RNA Interference

The sequence of small interfering RNA (siRNA) for HuNoV NTPase (5'-CCACTTTAAGAGCTTGTAA-3'), siRNA for tripartite motif-containing 6 (TRIM6) (5'-GCTGCTTCAAGTCCTTGGCTCTGAT-3'), and a siRNA for scrambled negative control sequence were synthesized by the RiboBio. Caco-2 cells were transfected with siRNA for HuNoV NTPase or control siRNA using the riboFECT CP Transfection Kit (RiboBio, C10511-1) according to the manufacturer’s instructions. 24 h posttransfection, cells were transfected with pHuNoV or empty vector for another 24 h. Supernatants were quantified by a human IFN-β ELISA kit (Pierce, 414101) according to the manufacturer’s instructions. TRIzol (Invitrogen, 15596-026) was used to extract total RNA from cells according to the manufacturer’s instructions. cDNA was synthesized by the SMART MMLV Reverse Transcriptase (Takara, 639522) and used to perform real-time PCR. For some experiments, siRNA for HuNoV NTPase or control siRNA was transfected into Caco-2 cells. At 24 h posttransfection, cells were transfected with NTPase-Flag expression plasmid or empty vector for another 24 h. Total protein was isolated. The NTPase expression was confirmed by Western blotting (WB) using anti-Flag Ab. For some experiments, TRIM6-specific siRNA or control siRNA was transfected into HEK 293T cells. At 24 h posttransfection, cells were cotransfected with NTPase-HA expression plasmid or empty vector, reporter plasmid p125-Luc and phRL-TK, together with plasmid encoding IFN-β inducer RIG-I-IN-Flag for another 24 h. The enzymatic activities of firefly and renilla luciferase were measured. Total protein was isolated and the expression of TRIM6, RIG-I-IN-Flag, and NTPase-HA was analyzed by WB using anti-TRIM6 Ab, anti-Flag Ab, and anti-HA Ab, respectively.

Coimmunoprecipitation Assay

NTPase-HA or truncated NTPase-HA expression plasmid together with IKKε-Flag expression plasmid or empty vector was cotransfected into HEK 293T cells preseeded in 6-well plates. For some experiments, IKKε-Flag expression plasmid together with plasmid expressing NTPase-HA, truncated NTPase-HA, or empty vector was cotransfected into HEK 293T cells preseeded in 6-well plates. 24 h later, cells were stimulated with or without 100 HAU SeV for 16 h. Lysis buffer [150 mm NaCl, 1% NP40, 50 mm Tris (pH 8.0)] containing protease inhibitor mixture (Roche, 11,697,498,001) was used to lysis cells on ice for 10 min. To eliminate the nonspecific binding of other proteins, Dynabeads protein G (Invitrogen, 10003D) was used to pretreat the samples for 2 h at room temperature. 5 μg mouse anti-Flag Ab, 5 μg rabbit anti-HA Ab, or control IgG together with fresh Dynabeads protein G were added to the pretreated samples followed by a rotary incubator at 4°C overnight. After three washes with PBST, the target Ags were subjected to WB analysis after elution by boiling.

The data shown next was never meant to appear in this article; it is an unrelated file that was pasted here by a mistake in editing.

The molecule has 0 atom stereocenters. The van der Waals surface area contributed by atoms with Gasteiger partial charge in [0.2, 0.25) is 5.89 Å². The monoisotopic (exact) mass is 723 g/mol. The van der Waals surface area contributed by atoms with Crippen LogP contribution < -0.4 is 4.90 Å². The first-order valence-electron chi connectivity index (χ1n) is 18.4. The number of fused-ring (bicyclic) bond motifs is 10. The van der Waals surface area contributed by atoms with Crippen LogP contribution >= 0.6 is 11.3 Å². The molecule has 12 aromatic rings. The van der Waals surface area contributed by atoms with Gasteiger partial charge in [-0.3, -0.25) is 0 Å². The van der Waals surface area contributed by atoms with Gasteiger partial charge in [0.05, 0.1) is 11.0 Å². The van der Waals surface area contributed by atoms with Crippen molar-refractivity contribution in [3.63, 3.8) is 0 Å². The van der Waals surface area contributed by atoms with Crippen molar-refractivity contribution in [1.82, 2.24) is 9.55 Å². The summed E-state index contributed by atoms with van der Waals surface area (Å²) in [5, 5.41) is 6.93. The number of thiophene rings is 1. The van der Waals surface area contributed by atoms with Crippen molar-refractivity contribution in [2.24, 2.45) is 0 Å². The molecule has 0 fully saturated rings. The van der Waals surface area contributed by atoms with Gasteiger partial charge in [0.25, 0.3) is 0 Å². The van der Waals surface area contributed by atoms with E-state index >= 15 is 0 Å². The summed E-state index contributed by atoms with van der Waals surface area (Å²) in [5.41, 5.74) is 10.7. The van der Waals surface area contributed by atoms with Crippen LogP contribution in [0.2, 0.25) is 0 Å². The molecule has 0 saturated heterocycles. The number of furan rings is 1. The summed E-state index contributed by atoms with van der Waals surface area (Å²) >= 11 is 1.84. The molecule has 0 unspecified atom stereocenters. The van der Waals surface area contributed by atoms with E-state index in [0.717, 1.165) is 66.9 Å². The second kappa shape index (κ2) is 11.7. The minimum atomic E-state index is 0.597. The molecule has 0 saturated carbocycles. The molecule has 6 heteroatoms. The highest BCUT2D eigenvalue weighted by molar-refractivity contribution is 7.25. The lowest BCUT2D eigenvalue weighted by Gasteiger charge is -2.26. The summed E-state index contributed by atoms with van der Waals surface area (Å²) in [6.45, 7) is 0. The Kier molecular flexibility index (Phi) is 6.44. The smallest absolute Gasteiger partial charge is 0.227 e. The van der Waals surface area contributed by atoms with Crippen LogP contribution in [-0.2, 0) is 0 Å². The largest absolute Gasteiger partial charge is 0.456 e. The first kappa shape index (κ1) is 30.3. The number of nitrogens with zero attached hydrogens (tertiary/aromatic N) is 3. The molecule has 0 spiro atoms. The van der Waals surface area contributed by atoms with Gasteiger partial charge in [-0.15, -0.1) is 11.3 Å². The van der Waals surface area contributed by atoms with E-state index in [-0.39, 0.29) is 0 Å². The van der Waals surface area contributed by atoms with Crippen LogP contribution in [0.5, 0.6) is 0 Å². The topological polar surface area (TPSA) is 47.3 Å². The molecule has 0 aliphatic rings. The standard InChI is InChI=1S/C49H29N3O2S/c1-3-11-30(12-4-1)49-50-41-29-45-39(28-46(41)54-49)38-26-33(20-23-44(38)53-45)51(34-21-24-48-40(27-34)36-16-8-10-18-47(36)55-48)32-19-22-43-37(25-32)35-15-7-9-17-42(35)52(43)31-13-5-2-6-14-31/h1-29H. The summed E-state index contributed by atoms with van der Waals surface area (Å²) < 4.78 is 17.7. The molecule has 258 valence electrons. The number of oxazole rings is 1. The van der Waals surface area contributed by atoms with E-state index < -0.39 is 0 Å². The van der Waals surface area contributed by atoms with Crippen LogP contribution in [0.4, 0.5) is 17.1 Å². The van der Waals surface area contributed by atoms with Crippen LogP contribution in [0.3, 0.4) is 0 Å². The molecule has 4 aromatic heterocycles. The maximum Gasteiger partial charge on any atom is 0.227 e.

Statistical Analysis

Data analyses were performed with the GraphPad Prism 7 software (GraphPad). Comparison between two groups was analyzed by two-tailed unpaired student t-test. A value of p < 0.05 was considered statistically significant.

Results

The cDNA Clone of HuNoV Inhibits IFN-β Production

Due to the lack of an efficient cell culture system in vitro and a suitable animal model, the understanding of HuNoV infection and host immune responses to the virus is largely limited. Recently, a GII.3 HuNoV clone constructed using a reverse genetics system has been shown to inhibit IFN-β production in 293FT cells (Qu et al., 2016), highlighting the potential of such system in HuNoV research. Given that the GII.4 genotype is the most prevalent HuNoV in the world and that GII.3 and GII.4 HuNoV may exhibit strain-specific sensitivity to host IFN pathways (Lin et al., 2020), we employed a plasmid pHuNoV containing full-length genome cDNA of GII.4 HuNoV constructed using our established reverse genetics system to address its impact on IFN-β production. The structural proteins of HuNoV can be detected in cells transfected with HuNoV cDNA clone in Caco-2 cells (Oliveira et al., 2018). We first confirmed the expression of HuNoV NTPase RNA and VP1 protein in the cells transfected with GII.4 HuNoV cDNA clone (Figures 1A,B). Caco-2 cells were transfected with pHuNoV or empty vector for 24 and then stimulated with or without SeV for 16 h. Real-time PCR and ELISA were performed to analyze mRNA and protein production of IFN-β, respectively. As shown in Figures 1C,D, the cDNA clone of HuNoV significantly inhibited the mRNA and protein expression of IFN-β induced by SeV. In addition to SeV stimulation, we also conducted experiments under the condition of IFN-β expression induced by Poly(I:C). As shown in Figures 1E,F, the cDNA clone of HuNoV inhibited the mRNA and protein expression of IFN-β induced by Poly(I:C). All these together indicate that the GII.4 HuNoV cDNA clone inhibits IFN-β production.

FIGURE 1